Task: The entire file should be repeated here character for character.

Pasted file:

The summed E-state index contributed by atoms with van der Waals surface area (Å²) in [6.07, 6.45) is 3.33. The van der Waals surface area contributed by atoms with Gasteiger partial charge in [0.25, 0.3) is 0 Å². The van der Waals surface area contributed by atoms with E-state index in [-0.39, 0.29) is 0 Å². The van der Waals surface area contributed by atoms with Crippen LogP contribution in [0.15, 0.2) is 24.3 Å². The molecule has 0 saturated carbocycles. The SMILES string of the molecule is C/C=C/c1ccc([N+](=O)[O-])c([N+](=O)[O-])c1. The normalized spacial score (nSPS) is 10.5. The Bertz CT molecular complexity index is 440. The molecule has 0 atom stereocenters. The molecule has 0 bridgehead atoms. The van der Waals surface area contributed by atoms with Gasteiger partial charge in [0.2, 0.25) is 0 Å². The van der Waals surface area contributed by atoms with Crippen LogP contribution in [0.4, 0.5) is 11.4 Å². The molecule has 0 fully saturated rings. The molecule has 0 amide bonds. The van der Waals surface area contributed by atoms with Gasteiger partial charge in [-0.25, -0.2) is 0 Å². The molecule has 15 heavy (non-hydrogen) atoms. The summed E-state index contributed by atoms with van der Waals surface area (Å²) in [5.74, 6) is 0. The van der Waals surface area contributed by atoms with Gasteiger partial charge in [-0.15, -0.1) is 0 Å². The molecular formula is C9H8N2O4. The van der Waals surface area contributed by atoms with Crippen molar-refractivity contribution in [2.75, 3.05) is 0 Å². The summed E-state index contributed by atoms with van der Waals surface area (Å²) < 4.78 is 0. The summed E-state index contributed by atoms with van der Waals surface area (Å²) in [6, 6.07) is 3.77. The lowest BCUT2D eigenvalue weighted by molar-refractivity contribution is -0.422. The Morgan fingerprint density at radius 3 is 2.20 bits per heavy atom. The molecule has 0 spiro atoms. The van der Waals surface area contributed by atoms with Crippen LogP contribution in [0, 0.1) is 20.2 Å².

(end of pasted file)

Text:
The summed E-state index contributed by atoms with van der Waals surface area (Å²) in [6.07, 6.45) is 3.33. The van der Waals surface area contributed by atoms with Gasteiger partial charge in [0.25, 0.3) is 0 Å². The van der Waals surface area contributed by atoms with E-state index in [-0.39, 0.29) is 0 Å². The van der Waals surface area contributed by atoms with Crippen LogP contribution in [0.15, 0.2) is 24.3 Å². The molecule has 0 saturated carbocycles. The SMILES string of the molecule is C/C=C/c1ccc([N+](=O)[O-])c([N+](=O)[O-])c1. The normalized spacial score (nSPS) is 10.5. The Bertz CT molecular complexity index is 440. The molecule has 0 atom stereocenters. The molecule has 0 bridgehead atoms. The van der Waals surface area contributed by atoms with Gasteiger partial charge in [0.2, 0.25) is 0 Å². The van der Waals surface area contributed by atoms with Crippen LogP contribution in [0.4, 0.5) is 11.4 Å². The molecule has 0 fully saturated rings. The molecule has 0 amide bonds. The van der Waals surface area contributed by atoms with Gasteiger partial charge in [-0.25, -0.2) is 0 Å². The molecule has 15 heavy (non-hydrogen) atoms. The summed E-state index contributed by atoms with van der Waals surface area (Å²) in [5.74, 6) is 0. The van der Waals surface area contributed by atoms with Gasteiger partial charge in [-0.15, -0.1) is 0 Å². The molecular formula is C9H8N2O4. The van der Waals surface area contributed by atoms with Crippen molar-refractivity contribution in [2.75, 3.05) is 0 Å². The summed E-state index contributed by atoms with van der Waals surface area (Å²) < 4.78 is 0. The summed E-state index contributed by atoms with van der Waals surface area (Å²) in [6, 6.07) is 3.77. The lowest BCUT2D eigenvalue weighted by molar-refractivity contribution is -0.422. The Morgan fingerprint density at radius 3 is 2.20 bits per heavy atom. The molecule has 0 spiro atoms. The van der Waals surface area contributed by atoms with Crippen LogP contribution in [0, 0.1) is 20.2 Å².